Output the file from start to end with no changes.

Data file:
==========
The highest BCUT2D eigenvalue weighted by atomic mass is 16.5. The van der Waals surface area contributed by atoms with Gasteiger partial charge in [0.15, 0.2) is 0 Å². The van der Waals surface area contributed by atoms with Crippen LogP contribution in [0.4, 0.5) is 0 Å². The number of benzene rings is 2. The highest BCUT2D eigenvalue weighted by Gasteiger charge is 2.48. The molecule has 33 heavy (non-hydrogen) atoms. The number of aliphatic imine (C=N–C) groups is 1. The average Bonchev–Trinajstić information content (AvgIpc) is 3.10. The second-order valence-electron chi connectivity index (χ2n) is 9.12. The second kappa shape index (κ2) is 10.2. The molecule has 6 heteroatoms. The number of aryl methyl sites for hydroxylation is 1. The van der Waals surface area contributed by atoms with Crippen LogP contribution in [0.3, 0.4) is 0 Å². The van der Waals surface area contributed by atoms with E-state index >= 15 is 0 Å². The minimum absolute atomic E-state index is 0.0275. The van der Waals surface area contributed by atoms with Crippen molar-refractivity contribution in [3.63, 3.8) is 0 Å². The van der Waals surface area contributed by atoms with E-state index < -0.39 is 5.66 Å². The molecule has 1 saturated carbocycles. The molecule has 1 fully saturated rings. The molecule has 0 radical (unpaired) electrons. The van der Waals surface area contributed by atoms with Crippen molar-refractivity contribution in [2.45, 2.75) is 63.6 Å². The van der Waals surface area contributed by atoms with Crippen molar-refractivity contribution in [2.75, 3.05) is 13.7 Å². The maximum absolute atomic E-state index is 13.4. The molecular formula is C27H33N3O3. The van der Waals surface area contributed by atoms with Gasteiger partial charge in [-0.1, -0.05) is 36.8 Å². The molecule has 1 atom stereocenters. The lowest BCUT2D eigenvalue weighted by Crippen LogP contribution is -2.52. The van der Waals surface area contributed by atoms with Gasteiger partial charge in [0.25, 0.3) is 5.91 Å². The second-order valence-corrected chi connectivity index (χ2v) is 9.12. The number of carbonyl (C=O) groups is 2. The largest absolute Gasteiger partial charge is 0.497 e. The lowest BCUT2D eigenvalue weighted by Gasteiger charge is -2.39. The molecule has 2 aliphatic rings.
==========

The highest BCUT2D eigenvalue weighted by atomic mass is 16.5. The van der Waals surface area contributed by atoms with Gasteiger partial charge in [0.15, 0.2) is 0 Å². The van der Waals surface area contributed by atoms with Crippen LogP contribution in [0.4, 0.5) is 0 Å². The number of benzene rings is 2. The highest BCUT2D eigenvalue weighted by Gasteiger charge is 2.48. The molecule has 33 heavy (non-hydrogen) atoms. The number of aliphatic imine (C=N–C) groups is 1. The average Bonchev–Trinajstić information content (AvgIpc) is 3.10. The second-order valence-electron chi connectivity index (χ2n) is 9.12. The second kappa shape index (κ2) is 10.2. The molecule has 6 heteroatoms. The number of aryl methyl sites for hydroxylation is 1. The van der Waals surface area contributed by atoms with Crippen LogP contribution in [0.3, 0.4) is 0 Å². The van der Waals surface area contributed by atoms with E-state index >= 15 is 0 Å². The minimum absolute atomic E-state index is 0.0275. The van der Waals surface area contributed by atoms with Crippen molar-refractivity contribution in [3.63, 3.8) is 0 Å². The van der Waals surface area contributed by atoms with E-state index < -0.39 is 5.66 Å². The molecule has 1 saturated carbocycles. The molecule has 1 fully saturated rings. The molecule has 0 radical (unpaired) electrons. The van der Waals surface area contributed by atoms with Crippen molar-refractivity contribution in [2.45, 2.75) is 63.6 Å². The van der Waals surface area contributed by atoms with Crippen molar-refractivity contribution in [2.75, 3.05) is 13.7 Å². The maximum absolute atomic E-state index is 13.4. The molecular formula is C27H33N3O3. The van der Waals surface area contributed by atoms with Gasteiger partial charge in [-0.1, -0.05) is 36.8 Å². The molecule has 1 atom stereocenters. The lowest BCUT2D eigenvalue weighted by Crippen LogP contribution is -2.52. The van der Waals surface area contributed by atoms with Gasteiger partial charge in [0.25, 0.3) is 5.91 Å². The second-order valence-corrected chi connectivity index (χ2v) is 9.12. The number of carbonyl (C=O) groups is 2. The largest absolute Gasteiger partial charge is 0.497 e. The lowest BCUT2D eigenvalue weighted by Gasteiger charge is -2.39. The molecule has 2 aliphatic rings.